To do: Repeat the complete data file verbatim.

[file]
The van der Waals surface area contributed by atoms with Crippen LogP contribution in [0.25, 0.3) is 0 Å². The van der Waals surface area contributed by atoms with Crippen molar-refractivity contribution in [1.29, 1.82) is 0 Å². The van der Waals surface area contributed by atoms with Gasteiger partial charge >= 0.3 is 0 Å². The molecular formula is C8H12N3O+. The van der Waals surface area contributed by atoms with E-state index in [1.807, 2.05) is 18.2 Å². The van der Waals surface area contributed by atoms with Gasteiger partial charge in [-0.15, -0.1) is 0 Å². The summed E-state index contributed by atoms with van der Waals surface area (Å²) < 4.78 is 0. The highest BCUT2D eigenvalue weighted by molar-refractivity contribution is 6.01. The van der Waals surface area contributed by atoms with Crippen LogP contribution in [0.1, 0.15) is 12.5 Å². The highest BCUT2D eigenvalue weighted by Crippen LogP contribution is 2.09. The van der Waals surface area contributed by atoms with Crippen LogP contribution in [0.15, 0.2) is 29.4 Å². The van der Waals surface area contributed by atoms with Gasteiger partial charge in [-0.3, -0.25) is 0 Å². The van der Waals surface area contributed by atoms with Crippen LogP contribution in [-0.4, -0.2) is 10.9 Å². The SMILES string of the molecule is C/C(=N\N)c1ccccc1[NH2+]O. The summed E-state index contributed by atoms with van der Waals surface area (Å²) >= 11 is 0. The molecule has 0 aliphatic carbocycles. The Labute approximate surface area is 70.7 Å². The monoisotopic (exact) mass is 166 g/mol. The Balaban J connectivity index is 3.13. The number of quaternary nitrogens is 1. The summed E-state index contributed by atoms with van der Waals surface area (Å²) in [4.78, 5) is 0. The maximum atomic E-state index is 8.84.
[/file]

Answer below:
The van der Waals surface area contributed by atoms with Crippen LogP contribution in [0.25, 0.3) is 0 Å². The van der Waals surface area contributed by atoms with Crippen molar-refractivity contribution in [1.29, 1.82) is 0 Å². The van der Waals surface area contributed by atoms with Gasteiger partial charge >= 0.3 is 0 Å². The molecular formula is C8H12N3O+. The van der Waals surface area contributed by atoms with E-state index in [1.807, 2.05) is 18.2 Å². The van der Waals surface area contributed by atoms with Gasteiger partial charge in [-0.15, -0.1) is 0 Å². The summed E-state index contributed by atoms with van der Waals surface area (Å²) < 4.78 is 0. The highest BCUT2D eigenvalue weighted by molar-refractivity contribution is 6.01. The van der Waals surface area contributed by atoms with Crippen LogP contribution in [0.1, 0.15) is 12.5 Å². The highest BCUT2D eigenvalue weighted by Crippen LogP contribution is 2.09. The van der Waals surface area contributed by atoms with Crippen LogP contribution in [0.15, 0.2) is 29.4 Å². The van der Waals surface area contributed by atoms with Gasteiger partial charge in [-0.3, -0.25) is 0 Å². The van der Waals surface area contributed by atoms with Crippen LogP contribution in [-0.4, -0.2) is 10.9 Å². The SMILES string of the molecule is C/C(=N\N)c1ccccc1[NH2+]O. The summed E-state index contributed by atoms with van der Waals surface area (Å²) >= 11 is 0. The molecule has 0 aliphatic carbocycles. The Labute approximate surface area is 70.7 Å². The monoisotopic (exact) mass is 166 g/mol. The Balaban J connectivity index is 3.13. The number of quaternary nitrogens is 1. The summed E-state index contributed by atoms with van der Waals surface area (Å²) in [4.78, 5) is 0. The maximum atomic E-state index is 8.84.